This poster was presented at A Century of Design in the Parks Symposium, Santa Fe, New Mexico, June 21-23, 2016.

By J.J. Lamb and Robin Pinto

Abstract

Colossal Cave in Vail Arizona is a dry, naturally formed, limestone underground system that contains about two miles of passages and rooms. It has been utilized by prehistoric tribes as a sacred site and in the 1800s by adventurers and bank robbers to stash stolen gold.

German immigrant Frank Schmidt took control of the site under a mining claim in 1922 and began to develop the cave for early spelunkers under a lease from the Arizona State Land Department. With the advent of the Great Depression, Civilian Conservation Corps labor and National Park Service design and planning expertise offered an opportunity to improve accessibility to the cave to the public through expansion of infrastructure and visitor resources. Schmidt relinquished his lease on the cave and surrounding lands creating an arrangement under which Colossal Cave would be eligible for a New Deal funded Civilian Conservation Corps (CCC) project. The CCC and Park Service built a magnificent stone entrance to the cave, numerous stone and adobe buildings, an extensive trail and lighting system within the Cave, and a large adjacent campground.

Since that early development, the Cave’s management has been led by two local families. That direction has been to preserve the surrounding natural resources and the cultural heritage within the Park. However, under that management style, the Park lost significant visitorship and income following the changes in travel after 9-11 and the recent recession; resources and structures have fallen into disrepair.

The Park is on the cusp of significant change in focus and direction under a new arrangement with Ortega Enterprises, a concession company with numerous operations in national parks throughout the US. The stated goal of Ortega is to create an attractive and financially sustainable adventure park. Numerous new activities in the landscape and reuses of historic buildings are planned. The major challenge for Pima County and Ortega is to make local history and its associated resources relevant to a modern, high-energy society and to protect and rehabilitate those resources. At the same time, they must entice a new and broader visitorship in order to create long-term financial stability while re-establishing its importance to the local residents.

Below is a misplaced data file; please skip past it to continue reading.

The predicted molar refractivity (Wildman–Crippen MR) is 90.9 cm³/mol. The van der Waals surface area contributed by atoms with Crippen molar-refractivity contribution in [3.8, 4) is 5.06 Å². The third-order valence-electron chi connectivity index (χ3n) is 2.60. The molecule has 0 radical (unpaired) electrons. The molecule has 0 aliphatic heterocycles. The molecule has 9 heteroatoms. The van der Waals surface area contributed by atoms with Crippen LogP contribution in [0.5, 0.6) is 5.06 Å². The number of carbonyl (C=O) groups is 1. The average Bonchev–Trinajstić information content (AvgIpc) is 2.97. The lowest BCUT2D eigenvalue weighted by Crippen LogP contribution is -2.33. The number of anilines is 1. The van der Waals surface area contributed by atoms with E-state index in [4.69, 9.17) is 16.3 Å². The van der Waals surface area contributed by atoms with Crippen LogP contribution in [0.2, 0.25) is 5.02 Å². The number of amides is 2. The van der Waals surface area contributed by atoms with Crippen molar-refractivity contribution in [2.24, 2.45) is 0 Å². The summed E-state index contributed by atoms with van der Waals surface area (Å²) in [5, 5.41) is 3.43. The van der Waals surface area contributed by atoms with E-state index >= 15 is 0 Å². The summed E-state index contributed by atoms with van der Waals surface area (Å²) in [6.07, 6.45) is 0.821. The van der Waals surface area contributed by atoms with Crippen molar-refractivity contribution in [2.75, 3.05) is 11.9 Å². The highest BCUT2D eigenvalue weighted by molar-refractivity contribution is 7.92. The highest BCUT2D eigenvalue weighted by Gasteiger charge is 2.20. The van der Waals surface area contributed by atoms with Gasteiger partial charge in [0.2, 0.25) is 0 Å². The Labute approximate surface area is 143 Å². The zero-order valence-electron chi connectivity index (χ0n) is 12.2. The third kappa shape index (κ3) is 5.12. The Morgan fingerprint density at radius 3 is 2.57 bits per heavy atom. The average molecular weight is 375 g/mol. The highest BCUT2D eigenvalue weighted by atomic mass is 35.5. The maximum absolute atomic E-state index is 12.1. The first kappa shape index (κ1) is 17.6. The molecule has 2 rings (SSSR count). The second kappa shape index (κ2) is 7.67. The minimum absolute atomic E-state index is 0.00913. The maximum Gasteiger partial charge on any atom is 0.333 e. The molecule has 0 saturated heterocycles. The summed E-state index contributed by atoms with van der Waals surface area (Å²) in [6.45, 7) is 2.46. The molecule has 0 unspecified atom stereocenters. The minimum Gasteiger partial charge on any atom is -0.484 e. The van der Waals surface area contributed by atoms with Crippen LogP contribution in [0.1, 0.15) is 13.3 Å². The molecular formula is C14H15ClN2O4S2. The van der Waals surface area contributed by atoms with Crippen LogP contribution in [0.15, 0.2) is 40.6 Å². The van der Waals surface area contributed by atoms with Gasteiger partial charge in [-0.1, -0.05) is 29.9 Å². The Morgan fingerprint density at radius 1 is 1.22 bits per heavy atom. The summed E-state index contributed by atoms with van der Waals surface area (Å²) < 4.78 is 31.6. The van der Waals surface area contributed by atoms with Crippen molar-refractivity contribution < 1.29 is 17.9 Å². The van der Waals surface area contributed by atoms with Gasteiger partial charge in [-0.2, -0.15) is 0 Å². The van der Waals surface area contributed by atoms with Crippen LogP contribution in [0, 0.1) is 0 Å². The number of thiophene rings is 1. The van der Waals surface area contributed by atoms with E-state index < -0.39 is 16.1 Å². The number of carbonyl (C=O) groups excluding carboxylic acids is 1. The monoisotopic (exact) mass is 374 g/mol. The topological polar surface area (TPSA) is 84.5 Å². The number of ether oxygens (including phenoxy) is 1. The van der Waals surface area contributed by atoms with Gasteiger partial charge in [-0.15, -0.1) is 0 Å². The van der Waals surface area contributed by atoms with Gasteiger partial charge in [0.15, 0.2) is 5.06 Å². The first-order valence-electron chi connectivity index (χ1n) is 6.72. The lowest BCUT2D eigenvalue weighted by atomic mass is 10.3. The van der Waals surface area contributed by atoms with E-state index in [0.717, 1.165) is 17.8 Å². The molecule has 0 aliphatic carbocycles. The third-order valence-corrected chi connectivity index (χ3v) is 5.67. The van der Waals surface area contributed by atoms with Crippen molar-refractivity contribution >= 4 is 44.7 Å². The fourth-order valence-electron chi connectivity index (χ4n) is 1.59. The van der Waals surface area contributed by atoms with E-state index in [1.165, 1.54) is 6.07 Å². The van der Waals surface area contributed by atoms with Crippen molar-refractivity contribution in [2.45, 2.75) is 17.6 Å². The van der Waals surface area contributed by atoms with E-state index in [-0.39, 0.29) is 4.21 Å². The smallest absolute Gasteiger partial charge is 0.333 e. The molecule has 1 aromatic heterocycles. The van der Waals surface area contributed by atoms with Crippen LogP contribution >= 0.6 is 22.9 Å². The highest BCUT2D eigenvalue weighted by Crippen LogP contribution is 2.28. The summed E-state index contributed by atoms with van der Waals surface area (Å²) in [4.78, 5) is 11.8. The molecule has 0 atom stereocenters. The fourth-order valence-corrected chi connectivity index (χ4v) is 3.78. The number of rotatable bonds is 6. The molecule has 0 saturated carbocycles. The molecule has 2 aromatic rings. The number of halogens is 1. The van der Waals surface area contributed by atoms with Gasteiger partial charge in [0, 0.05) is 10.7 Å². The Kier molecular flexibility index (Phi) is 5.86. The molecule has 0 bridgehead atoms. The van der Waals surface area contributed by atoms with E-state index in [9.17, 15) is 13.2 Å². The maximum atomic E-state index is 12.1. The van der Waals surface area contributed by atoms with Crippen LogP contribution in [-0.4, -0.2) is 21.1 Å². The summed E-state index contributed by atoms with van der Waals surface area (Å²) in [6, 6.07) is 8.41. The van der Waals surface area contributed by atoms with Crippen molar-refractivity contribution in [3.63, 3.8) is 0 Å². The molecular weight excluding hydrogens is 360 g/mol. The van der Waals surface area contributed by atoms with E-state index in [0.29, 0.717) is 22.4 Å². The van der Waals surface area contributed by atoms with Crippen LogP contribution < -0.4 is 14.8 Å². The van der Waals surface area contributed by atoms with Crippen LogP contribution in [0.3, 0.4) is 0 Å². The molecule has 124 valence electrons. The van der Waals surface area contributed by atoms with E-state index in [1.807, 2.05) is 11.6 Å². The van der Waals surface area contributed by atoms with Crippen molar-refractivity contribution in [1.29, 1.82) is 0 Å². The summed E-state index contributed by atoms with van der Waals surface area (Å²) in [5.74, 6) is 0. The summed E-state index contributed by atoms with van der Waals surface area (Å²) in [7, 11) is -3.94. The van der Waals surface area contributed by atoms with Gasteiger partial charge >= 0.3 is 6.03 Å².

Under new partnerships with the local historical organization, The Vail Preservation Society (VPS), and the History Department at the University of Arizona plan to be part of that successful outcome. Focusing on the preservation of the Park’s New Deal resources and story, we propose that the New Deal designed landscape will attract heritage tourists, make it financially advantageous to preserve not only the buildings at the Cave entrance, but the adobe CCC HQ building that housed a CCC exhibit, camp sites, culverts, roads and promote this New Deal story and provide experiences relevant to that history. The local partnership will strengthen a connection to the community of Vail. Working with Ortega Enterprises, VPS will provide internship opportunities for U of A graduate students to curate the CCC collection, create exhibits and programs for Park guests.

National Center for Preservation Technology and Training
645 University Parkway
Natchitoches, LA 71457

Email: ncptt[at]nps.gov
Phone: (318) 356-7444
Fax: (318) 356-9119